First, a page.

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Canada’s dollar rose for a second day against its U.S. counterpart after Spain sold more than its maximum target at a bill auction, reducing European sovereign- debt-crisis concern and boosting demand for riskier assets.
The loonie, as the currency is nicknamed for the image of the waterfowl on the C$1 coin, advanced before a Bank of Canada meeting where policy makers are forecast to leave the interest rate unchanged at 1 percent. Global stocks and commodities strengthened, increasing appetite for higher-yielding currencies.
“We’re seeing some Canadian dollar strength on the back of a rebound in risk appetite across the markets,” said Matthew Perrier, Toronto-based director of foreign exchange at Bank of Montreal. “We’ve got the Bank of Canada policy announcement later this morning. We’re not expecting any move on interest rates, but we’ll be paying close attention to the statement to see if there’s any hawkish intonation.”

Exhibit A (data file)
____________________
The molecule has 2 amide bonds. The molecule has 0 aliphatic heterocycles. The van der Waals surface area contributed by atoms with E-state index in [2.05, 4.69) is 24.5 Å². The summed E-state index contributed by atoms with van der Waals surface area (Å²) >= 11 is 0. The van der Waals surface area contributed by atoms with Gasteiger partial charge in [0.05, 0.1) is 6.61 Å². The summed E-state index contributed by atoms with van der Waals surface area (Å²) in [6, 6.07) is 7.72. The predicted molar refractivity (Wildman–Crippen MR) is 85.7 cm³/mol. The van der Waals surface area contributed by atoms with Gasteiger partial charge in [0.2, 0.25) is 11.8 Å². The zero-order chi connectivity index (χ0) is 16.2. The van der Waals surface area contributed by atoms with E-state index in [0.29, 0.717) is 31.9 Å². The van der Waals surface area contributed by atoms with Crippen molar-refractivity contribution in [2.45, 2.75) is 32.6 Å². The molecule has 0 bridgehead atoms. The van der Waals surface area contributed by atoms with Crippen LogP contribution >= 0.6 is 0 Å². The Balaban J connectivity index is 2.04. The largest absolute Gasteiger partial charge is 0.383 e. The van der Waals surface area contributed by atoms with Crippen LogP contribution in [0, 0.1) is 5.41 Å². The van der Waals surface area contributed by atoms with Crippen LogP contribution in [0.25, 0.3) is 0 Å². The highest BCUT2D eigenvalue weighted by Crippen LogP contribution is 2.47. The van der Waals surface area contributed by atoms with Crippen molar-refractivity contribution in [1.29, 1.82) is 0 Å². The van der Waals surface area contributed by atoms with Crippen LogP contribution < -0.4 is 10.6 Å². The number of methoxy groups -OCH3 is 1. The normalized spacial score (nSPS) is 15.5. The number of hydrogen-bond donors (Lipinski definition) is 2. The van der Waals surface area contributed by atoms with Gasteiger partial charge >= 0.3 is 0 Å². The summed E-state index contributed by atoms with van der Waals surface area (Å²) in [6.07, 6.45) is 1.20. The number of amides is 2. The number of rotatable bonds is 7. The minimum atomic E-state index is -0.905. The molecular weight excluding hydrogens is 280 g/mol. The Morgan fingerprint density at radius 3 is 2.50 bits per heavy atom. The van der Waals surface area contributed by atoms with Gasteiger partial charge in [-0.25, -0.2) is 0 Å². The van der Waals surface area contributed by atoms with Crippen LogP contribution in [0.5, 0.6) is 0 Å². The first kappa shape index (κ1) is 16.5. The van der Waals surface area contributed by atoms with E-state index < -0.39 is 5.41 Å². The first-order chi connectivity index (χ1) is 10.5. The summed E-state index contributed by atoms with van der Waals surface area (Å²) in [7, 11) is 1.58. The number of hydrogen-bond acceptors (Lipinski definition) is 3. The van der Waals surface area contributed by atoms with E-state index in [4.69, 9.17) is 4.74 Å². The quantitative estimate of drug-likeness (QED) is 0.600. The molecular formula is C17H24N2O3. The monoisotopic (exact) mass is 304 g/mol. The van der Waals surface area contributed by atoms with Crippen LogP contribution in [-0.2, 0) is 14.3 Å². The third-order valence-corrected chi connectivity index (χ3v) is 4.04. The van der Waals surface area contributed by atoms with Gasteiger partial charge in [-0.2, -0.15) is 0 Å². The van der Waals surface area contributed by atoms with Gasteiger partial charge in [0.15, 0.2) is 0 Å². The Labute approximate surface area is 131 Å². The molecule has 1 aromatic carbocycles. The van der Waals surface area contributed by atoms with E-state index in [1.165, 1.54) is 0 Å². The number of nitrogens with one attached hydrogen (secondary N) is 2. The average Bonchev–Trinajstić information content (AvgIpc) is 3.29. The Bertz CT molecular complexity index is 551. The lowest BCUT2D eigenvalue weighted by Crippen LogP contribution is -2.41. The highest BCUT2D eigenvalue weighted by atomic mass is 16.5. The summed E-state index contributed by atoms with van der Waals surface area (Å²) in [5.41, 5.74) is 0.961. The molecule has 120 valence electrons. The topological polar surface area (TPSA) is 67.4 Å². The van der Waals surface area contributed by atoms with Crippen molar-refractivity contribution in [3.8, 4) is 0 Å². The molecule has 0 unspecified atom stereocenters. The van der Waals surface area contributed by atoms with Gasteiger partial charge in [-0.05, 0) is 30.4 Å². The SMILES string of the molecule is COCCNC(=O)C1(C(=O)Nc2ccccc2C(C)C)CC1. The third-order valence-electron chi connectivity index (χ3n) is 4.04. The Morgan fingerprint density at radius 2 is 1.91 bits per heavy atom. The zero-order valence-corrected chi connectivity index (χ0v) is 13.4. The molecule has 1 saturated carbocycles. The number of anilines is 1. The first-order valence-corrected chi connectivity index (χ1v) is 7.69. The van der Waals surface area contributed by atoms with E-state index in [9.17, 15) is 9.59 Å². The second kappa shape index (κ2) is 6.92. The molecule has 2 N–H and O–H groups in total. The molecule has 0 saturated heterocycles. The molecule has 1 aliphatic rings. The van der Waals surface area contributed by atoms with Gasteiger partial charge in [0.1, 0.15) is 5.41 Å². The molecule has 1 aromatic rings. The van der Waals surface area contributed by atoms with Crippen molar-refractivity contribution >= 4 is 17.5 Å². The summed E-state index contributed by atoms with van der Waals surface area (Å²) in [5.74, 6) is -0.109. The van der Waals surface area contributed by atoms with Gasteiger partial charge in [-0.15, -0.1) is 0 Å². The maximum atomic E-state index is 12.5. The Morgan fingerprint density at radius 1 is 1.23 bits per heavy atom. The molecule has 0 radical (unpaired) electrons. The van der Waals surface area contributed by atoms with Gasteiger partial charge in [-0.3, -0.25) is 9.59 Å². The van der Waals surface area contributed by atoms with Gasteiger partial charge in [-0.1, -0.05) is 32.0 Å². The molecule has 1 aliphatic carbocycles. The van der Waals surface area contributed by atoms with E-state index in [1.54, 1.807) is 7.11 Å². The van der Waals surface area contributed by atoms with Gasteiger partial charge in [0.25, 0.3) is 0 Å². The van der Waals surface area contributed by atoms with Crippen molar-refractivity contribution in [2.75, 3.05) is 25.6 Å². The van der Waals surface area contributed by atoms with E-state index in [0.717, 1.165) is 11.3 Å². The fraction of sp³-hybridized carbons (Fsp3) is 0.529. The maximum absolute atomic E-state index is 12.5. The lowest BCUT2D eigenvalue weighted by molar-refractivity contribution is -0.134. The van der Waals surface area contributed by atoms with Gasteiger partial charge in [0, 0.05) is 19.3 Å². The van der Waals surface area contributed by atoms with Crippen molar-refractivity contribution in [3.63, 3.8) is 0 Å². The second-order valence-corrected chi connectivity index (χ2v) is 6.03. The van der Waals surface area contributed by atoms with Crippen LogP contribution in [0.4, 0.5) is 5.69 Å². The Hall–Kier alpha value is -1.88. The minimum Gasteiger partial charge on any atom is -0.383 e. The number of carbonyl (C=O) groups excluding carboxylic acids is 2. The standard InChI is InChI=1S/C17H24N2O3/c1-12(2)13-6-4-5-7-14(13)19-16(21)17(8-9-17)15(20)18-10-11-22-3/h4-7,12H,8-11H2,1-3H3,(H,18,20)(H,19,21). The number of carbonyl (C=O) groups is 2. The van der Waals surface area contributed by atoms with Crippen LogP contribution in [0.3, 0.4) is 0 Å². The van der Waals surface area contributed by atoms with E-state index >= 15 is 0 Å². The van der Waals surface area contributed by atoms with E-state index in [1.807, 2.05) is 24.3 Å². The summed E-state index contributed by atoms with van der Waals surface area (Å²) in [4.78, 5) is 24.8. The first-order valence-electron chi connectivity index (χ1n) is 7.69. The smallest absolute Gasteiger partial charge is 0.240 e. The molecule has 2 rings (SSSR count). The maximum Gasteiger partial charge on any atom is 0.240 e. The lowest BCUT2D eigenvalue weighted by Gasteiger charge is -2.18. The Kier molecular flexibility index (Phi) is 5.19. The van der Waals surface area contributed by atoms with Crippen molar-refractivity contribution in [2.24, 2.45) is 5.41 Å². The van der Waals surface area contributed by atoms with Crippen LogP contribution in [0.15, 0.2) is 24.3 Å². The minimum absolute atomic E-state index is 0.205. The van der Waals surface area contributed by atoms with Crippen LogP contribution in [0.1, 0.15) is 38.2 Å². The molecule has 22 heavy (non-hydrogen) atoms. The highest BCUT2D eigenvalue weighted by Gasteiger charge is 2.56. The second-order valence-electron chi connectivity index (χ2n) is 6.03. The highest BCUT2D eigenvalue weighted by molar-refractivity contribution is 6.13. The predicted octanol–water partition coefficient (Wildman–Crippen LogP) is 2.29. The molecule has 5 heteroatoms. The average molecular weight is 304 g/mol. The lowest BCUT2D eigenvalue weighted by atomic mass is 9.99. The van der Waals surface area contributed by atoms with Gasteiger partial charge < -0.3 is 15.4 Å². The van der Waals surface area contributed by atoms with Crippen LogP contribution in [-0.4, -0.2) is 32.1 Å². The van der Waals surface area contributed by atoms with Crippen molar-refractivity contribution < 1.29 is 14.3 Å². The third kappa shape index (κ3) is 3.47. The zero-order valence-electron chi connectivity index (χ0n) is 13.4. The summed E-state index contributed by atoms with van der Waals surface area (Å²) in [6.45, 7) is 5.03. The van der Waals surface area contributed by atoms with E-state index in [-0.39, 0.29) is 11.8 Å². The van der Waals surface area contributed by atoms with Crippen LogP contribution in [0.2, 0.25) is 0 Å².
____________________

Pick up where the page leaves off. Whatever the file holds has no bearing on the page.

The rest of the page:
The Canadian currency rose 0.3 percent to 99.67 Canadian cents per U.S. dollar at 7:54 a.m. in Toronto. One Canadian dollar buys $1.0033.
The MSCI World Index (MXWO) of equities added 0.4 percent and crude oil advanced 0.7 percent to $103.64. Oil is Canada’s largest export.
Demand for Spanish 12-month bills was 2.9 times the amount sold, compared with 2.14 times last month, Bank of Spain data today showed. The bid-to-cover for the longer maturity notes was 3.77, compared with 2.93 on March 20. The yield on the 10-year bond slid 15 basis points, or 0.15 percentage point, to 5.92 percent, after rising yesterday to 6.16 percent.
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